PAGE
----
Take up our cross

"Then said Jesus unto his disciples, If any man will come after me, let him deny himself, and take up his cross, and follow me." (Matt. 16:24.)

"And now for a man to take up his cross, is to deny himself all ungodliness, and every worldly lust, and keep my commandments." (JST Matt. 16:26)Before making the long walk from Pilate's court to Golgotha, where He would be crucified, the Savior was stripped of His clothes, made to wear a scarlet robe and a crown of thorns.

He was then dressed again in His own clothes and made, quite literally, according the gospel of John, to bear His own cross as He passed throngs of lamenting people. As the Savior suffered emotional humiliation and physical fatigue far greater than a mortal could bear, a Cyrenian named Simon bore the cross for Him.

Any of the onlookers remotely familiar with Jesus' teachings should have immediately recognized great symbolism in what Simon had just done. He had taken the Savior's cross and followed after Him.

Whether compelled or of his own volition, Simon offered to the falsely accused Lord a brief, albeit partial, respite from the burdens inflicted upon him.

The Lord was, no doubt, deeply thankful to Simon for what he did.

How much more, however, does the Lord desire that we, those who have no opportunity to literally bear His cross, take up our cross, follow Him and help bring salvation to His children?

For Simon, bearing the cross was difficult. But knowing how to to bear the cross was relatively easy. He simply picked up the wooden structure and carried it.

For us, however, knowing how to bear the cross can be a little more challenging.

Certainly we are taking up our cross as we deny all ungodliness and earnestly strive to follow the Lord's teachings.

In fact, Moroni taught that denying ungodliness was a major step in becoming sanctified. (Moroni 10:32-33.)

Since this life is given to prepare to live with God, we, of course, should do all we can to become like God.

But oftimes, our biggest challenges come in determining what specific things we should do to deny ungodliness.

If, however, we live worthy of the Holy Spirit's constant companionship we are certainly entitled to that guidance. As an exercise in inviting the Holy Spirit to provide some guidance, one might consider this question: "Which of the Savior's admonitions do you find most challenging?"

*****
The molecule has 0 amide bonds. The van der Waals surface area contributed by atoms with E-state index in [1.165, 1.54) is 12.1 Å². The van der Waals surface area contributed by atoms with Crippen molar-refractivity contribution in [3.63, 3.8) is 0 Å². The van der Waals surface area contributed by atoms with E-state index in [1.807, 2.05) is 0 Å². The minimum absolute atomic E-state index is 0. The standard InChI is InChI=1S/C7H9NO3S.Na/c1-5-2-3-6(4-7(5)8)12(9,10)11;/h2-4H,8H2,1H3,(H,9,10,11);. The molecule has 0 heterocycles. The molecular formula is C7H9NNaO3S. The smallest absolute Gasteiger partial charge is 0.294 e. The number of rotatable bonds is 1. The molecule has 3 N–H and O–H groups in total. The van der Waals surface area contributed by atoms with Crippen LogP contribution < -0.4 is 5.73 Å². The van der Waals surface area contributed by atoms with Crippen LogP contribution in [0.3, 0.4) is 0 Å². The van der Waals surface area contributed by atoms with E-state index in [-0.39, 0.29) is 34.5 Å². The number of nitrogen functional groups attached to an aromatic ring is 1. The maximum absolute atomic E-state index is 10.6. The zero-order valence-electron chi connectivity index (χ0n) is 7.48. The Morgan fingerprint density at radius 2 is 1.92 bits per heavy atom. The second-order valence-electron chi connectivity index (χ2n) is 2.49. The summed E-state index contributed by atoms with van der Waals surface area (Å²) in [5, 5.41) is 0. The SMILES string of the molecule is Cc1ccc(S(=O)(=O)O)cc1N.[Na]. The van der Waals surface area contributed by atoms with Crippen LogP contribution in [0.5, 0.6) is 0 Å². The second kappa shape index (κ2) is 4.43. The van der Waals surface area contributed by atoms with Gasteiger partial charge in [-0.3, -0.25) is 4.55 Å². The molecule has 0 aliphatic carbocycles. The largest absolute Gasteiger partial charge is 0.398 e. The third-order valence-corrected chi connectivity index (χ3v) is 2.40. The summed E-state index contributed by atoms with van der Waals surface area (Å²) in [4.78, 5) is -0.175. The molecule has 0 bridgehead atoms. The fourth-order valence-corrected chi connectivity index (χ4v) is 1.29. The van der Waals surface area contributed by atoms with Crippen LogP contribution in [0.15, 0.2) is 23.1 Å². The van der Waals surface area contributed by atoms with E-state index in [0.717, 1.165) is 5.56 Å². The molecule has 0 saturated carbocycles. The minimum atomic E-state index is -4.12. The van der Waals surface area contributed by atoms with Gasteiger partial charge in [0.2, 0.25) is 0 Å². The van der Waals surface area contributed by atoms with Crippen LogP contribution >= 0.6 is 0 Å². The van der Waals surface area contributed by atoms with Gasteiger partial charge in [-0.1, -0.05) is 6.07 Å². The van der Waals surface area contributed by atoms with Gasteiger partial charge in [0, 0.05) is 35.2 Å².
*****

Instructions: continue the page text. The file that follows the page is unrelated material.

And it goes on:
The answer, quite possibly, is the cross that you most need to bear - and often it requires refining and honing current practices, rather than huge lifestyle changes.

Since the Spirit can more easily help if we ask, here are some ideas that might help with that refinement:

Are the books, literature and entertainment that come into our homes representative of our morals, values and ideals? (See D&C 88:118.)

Are you risking eternal life because you just don't get around to searching the scriptures? (See John 5:39.)

Faced with the press of employment, community and other temporal responsibilities, do you "pray always"? Did you enter your "closet" today and pour out your soul to the Lord in secret? (See Matt. 6:6.)

Do you honor and revere your spouse as your most trusted, and eternal, companion? Are you doing all you can to strengthen that relationship? (See Eph. 5:22-25.)

Have you devoted the time, faith, prayer and all else necessary to help a less-active family enjoy the fruits of gospel living? (See John 21:15-17.)

Each of us has many crosses to bear, or, rather, things we need to learn and do. Some crosses are heavy; some are not so heavy. All require our best efforts.

As the Book of Mormon Prophet Jacob so insightfully explained, bearing those crosses brings a marvelous eternal blessing.

"But, behold, the righteous, the saints of the Holy One of Israel, they who have believed in the Holy One of Israel, they who have endured the crosses of the world, and despised the shame of it, they shall inherit the kingdom of God, which was prepared for them from the foundation of the world, and their joy shall be full forever." (2 Nephi 9:18.)

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